Managing Nasal Congestion in Young Children; Qualitative Analysis of Parental Online Discussion - Abstract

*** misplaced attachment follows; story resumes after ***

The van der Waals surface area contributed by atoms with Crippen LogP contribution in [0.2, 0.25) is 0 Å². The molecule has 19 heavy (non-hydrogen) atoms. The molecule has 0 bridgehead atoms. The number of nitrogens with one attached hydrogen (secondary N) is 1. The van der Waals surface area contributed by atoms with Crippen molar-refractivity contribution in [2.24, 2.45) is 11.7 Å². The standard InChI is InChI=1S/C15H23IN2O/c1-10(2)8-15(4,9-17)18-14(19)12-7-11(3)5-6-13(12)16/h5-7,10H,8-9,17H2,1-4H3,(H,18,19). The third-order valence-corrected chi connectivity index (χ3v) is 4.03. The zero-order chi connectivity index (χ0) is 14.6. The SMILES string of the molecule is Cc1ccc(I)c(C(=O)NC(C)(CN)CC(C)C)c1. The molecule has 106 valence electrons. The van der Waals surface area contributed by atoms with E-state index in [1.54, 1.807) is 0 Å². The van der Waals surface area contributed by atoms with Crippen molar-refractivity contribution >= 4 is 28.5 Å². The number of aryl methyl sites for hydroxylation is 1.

Objective: Nasal congestion is a troublesome symptom in children, most often associated with upper respiratory tract infections or rhinitis (nonallergic or allergic), causing difficulties breathing, sleeping, and feeding, particularly in young children. Little is known about the challenges parents face when administering nasal treatments or using devices to reduce nasal secretions. Design: This study was a thematic analysis of written exchanges between parents of young children discussing in online forums their experiences of dealing with nasal congestion. Results: From the 66 forum discussion threads and 2 blog posts with 153 unique contributors we identified three key themes: 1) Children’s emotional and physical responses to parental attempts to relieve nasal congestion, 2) Parental distress, and 3) Strategies for relieving nasal congestion parents shared with each other. Conclusions: These descriptions of distress experienced by young children and the worry of their parents is a powerful reminder to health care professionals that procedures common and routine in health care may be challenging to parents. We suggest that the advice given to parents needs to go beyond prescribing or recommending a device to include advice on how to use these products, with tips on how to hold the child, distraction techniques and how to allay distress in the infant or toddler. Forewarned of the potential challenges and equipped with coping strategies, parents can alleviate their own and their child’s distress when dealing with nasal congestion.